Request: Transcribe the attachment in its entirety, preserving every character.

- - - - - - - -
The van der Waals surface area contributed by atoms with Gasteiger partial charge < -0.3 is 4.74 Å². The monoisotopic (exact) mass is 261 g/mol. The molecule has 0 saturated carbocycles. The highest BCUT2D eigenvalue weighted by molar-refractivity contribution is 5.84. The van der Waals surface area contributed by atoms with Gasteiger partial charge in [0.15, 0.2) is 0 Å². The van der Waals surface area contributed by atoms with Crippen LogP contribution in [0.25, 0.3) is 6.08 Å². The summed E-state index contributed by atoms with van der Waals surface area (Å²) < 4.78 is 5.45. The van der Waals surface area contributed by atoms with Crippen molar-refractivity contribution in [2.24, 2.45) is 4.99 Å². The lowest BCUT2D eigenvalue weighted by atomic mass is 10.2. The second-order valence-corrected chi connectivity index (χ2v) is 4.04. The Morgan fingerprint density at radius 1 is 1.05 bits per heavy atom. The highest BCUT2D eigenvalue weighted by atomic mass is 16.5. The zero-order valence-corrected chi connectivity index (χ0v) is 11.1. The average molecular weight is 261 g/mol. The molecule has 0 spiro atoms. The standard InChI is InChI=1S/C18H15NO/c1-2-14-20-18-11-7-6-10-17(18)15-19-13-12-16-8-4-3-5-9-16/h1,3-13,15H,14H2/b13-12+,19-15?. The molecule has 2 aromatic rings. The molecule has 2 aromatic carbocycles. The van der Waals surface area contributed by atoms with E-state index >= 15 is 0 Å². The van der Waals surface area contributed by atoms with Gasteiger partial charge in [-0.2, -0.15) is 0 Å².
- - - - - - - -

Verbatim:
The van der Waals surface area contributed by atoms with Gasteiger partial charge < -0.3 is 4.74 Å². The monoisotopic (exact) mass is 261 g/mol. The molecule has 0 saturated carbocycles. The highest BCUT2D eigenvalue weighted by molar-refractivity contribution is 5.84. The van der Waals surface area contributed by atoms with Gasteiger partial charge in [0.15, 0.2) is 0 Å². The van der Waals surface area contributed by atoms with Crippen LogP contribution in [0.25, 0.3) is 6.08 Å². The summed E-state index contributed by atoms with van der Waals surface area (Å²) < 4.78 is 5.45. The van der Waals surface area contributed by atoms with Crippen molar-refractivity contribution in [2.24, 2.45) is 4.99 Å². The lowest BCUT2D eigenvalue weighted by atomic mass is 10.2. The second-order valence-corrected chi connectivity index (χ2v) is 4.04. The Morgan fingerprint density at radius 1 is 1.05 bits per heavy atom. The highest BCUT2D eigenvalue weighted by atomic mass is 16.5. The zero-order valence-corrected chi connectivity index (χ0v) is 11.1. The average molecular weight is 261 g/mol. The molecule has 0 spiro atoms. The standard InChI is InChI=1S/C18H15NO/c1-2-14-20-18-11-7-6-10-17(18)15-19-13-12-16-8-4-3-5-9-16/h1,3-13,15H,14H2/b13-12+,19-15?. The molecule has 2 aromatic rings. The molecule has 2 aromatic carbocycles. The van der Waals surface area contributed by atoms with E-state index >= 15 is 0 Å². The van der Waals surface area contributed by atoms with Gasteiger partial charge in [-0.2, -0.15) is 0 Å².